Integrated into a Burning House?

chip murray

A Pre-Inauguration Conversaiton with Rev. Cecil Murray

If you met Cecil “Chip” Murray without knowing anything about him, you’d still get immediately that you were in the presence of a real preacher man. The mellifluous cadence with which he speaks, the way he can’t help but gesticulate excitedly with his hands—this is someone in that most serious business of saving souls.

Though he’s now been retired from First African Methodist Episcopal Church of Los Angeles, the city’s oldest AME church, for about 13 years, he hasn’t lost this ability to make strangers suddenly rapt with attention. It’s a gift that served him and FAME well during his 27 years as pastor. He shot to national prominence during the 1992 race riots when he worked with then-mayor Tom Bradley to calm frightened residents and provide shelter to families displaced by the fires. As the city burned, he inspired congregants to act as a human shield between rioters and firefighters attempting to quell the blaze.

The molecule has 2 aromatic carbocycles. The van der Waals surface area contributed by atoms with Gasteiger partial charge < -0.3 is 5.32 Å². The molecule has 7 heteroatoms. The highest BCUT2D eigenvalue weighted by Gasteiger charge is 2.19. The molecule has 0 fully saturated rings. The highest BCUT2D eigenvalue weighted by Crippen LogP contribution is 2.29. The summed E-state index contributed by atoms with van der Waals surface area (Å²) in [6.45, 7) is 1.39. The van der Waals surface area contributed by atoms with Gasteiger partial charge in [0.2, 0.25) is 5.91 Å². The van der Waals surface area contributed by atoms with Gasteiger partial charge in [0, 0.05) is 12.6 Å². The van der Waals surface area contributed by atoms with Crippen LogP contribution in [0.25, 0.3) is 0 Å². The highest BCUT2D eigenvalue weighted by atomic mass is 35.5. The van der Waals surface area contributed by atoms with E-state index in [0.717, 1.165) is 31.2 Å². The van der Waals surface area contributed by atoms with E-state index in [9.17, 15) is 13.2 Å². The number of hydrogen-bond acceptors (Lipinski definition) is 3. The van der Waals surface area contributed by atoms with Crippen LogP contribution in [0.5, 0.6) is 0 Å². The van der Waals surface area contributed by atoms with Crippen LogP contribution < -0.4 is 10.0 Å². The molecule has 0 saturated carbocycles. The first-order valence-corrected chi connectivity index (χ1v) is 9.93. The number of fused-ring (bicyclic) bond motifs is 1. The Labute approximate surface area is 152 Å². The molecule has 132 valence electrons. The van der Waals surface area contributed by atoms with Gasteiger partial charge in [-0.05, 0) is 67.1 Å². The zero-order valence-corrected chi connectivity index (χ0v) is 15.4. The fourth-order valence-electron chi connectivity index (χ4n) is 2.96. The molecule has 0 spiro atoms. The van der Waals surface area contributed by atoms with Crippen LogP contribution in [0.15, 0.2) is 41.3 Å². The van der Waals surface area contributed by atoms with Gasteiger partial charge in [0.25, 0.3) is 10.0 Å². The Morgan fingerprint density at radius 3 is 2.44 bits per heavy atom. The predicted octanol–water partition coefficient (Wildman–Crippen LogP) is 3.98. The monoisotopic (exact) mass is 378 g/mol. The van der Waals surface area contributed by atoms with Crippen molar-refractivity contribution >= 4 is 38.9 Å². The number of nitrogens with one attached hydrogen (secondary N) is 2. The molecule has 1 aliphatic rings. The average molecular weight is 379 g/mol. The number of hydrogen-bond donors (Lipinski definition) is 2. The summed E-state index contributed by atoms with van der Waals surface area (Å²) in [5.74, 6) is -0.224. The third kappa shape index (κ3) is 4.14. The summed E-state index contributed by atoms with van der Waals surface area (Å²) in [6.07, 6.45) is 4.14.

Now on the cusp of Donald Trump’s inauguration, we find ourselves at another tipping point, with many African-Americans asking themselves the same question James Baldwin did in 1962: Do we really “want to be integrated into a burning house?”

I met with Rev. Cecil Murray, now a senior fellow at USC’s Center for Religion and Civic Culture, to discuss how the black church’s past might inform its future in this new era.

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Anita Little: How is the black church community in Los Angeles reacting to our incoming president, and how will the black church be moving forward?